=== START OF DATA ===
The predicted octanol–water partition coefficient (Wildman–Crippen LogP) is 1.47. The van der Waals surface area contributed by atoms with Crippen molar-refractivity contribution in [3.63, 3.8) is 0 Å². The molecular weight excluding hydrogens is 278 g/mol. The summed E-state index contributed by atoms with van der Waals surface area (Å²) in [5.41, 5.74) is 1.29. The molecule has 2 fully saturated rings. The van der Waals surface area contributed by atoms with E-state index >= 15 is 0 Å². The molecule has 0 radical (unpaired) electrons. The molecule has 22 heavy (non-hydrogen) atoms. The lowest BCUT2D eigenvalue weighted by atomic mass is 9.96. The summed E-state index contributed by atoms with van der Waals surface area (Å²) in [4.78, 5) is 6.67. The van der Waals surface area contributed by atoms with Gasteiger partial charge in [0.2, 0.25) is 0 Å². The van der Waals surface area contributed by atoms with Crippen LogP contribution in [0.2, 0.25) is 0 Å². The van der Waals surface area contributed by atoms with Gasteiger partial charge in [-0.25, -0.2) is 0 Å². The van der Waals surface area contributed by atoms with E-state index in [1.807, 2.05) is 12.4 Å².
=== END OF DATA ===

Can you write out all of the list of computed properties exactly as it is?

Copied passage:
The predicted octanol–water partition coefficient (Wildman–Crippen LogP) is 1.47. The van der Waals surface area contributed by atoms with Crippen molar-refractivity contribution in [3.63, 3.8) is 0 Å². The molecular weight excluding hydrogens is 278 g/mol. The summed E-state index contributed by atoms with van der Waals surface area (Å²) in [5.41, 5.74) is 1.29. The molecule has 2 fully saturated rings. The van der Waals surface area contributed by atoms with E-state index >= 15 is 0 Å². The molecule has 0 radical (unpaired) electrons. The molecule has 22 heavy (non-hydrogen) atoms. The lowest BCUT2D eigenvalue weighted by atomic mass is 9.96. The summed E-state index contributed by atoms with van der Waals surface area (Å²) in [4.78, 5) is 6.67. The van der Waals surface area contributed by atoms with Gasteiger partial charge in [0.2, 0.25) is 0 Å². The van der Waals surface area contributed by atoms with Crippen LogP contribution in [0.2, 0.25) is 0 Å². The van der Waals surface area contributed by atoms with Gasteiger partial charge in [-0.25, -0.2) is 0 Å². The van der Waals surface area contributed by atoms with E-state index in [1.807, 2.05) is 12.4 Å².